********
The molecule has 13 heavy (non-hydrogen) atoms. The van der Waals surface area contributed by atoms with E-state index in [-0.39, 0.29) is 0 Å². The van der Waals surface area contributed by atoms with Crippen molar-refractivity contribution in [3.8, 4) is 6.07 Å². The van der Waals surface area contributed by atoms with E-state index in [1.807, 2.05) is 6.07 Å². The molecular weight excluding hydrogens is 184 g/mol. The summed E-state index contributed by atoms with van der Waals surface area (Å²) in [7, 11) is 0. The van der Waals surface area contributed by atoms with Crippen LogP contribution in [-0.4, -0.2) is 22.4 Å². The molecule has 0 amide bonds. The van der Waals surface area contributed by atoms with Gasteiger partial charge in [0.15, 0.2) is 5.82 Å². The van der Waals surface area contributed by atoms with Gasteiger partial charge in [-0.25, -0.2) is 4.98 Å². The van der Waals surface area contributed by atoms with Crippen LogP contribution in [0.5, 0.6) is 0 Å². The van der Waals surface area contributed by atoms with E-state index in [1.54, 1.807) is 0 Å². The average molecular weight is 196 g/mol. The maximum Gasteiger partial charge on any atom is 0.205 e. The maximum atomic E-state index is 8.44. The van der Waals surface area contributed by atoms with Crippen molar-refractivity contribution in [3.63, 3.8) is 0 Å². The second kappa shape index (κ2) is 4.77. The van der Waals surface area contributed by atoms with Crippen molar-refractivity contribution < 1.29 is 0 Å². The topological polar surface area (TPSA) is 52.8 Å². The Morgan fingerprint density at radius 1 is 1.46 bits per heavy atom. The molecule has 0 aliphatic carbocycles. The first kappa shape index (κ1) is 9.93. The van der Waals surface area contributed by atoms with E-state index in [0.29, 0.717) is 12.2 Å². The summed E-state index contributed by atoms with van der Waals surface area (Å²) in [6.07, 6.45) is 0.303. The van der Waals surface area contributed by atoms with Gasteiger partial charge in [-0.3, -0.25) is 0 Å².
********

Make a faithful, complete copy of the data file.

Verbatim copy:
The molecule has 13 heavy (non-hydrogen) atoms. The van der Waals surface area contributed by atoms with E-state index in [-0.39, 0.29) is 0 Å². The van der Waals surface area contributed by atoms with Crippen molar-refractivity contribution in [3.8, 4) is 6.07 Å². The van der Waals surface area contributed by atoms with E-state index in [1.807, 2.05) is 6.07 Å². The molecular weight excluding hydrogens is 184 g/mol. The summed E-state index contributed by atoms with van der Waals surface area (Å²) in [7, 11) is 0. The van der Waals surface area contributed by atoms with Crippen LogP contribution in [-0.4, -0.2) is 22.4 Å². The molecule has 0 amide bonds. The van der Waals surface area contributed by atoms with Gasteiger partial charge in [0.15, 0.2) is 5.82 Å². The van der Waals surface area contributed by atoms with Gasteiger partial charge in [-0.25, -0.2) is 4.98 Å². The van der Waals surface area contributed by atoms with Crippen LogP contribution in [0.5, 0.6) is 0 Å². The van der Waals surface area contributed by atoms with E-state index in [1.54, 1.807) is 0 Å². The average molecular weight is 196 g/mol. The maximum Gasteiger partial charge on any atom is 0.205 e. The maximum atomic E-state index is 8.44. The van der Waals surface area contributed by atoms with Crippen molar-refractivity contribution in [3.63, 3.8) is 0 Å². The second kappa shape index (κ2) is 4.77. The van der Waals surface area contributed by atoms with Crippen molar-refractivity contribution < 1.29 is 0 Å². The topological polar surface area (TPSA) is 52.8 Å². The Morgan fingerprint density at radius 1 is 1.46 bits per heavy atom. The molecule has 0 aliphatic carbocycles. The first kappa shape index (κ1) is 9.93. The van der Waals surface area contributed by atoms with E-state index in [0.29, 0.717) is 12.2 Å². The summed E-state index contributed by atoms with van der Waals surface area (Å²) in [6.07, 6.45) is 0.303. The van der Waals surface area contributed by atoms with Gasteiger partial charge in [-0.3, -0.25) is 0 Å².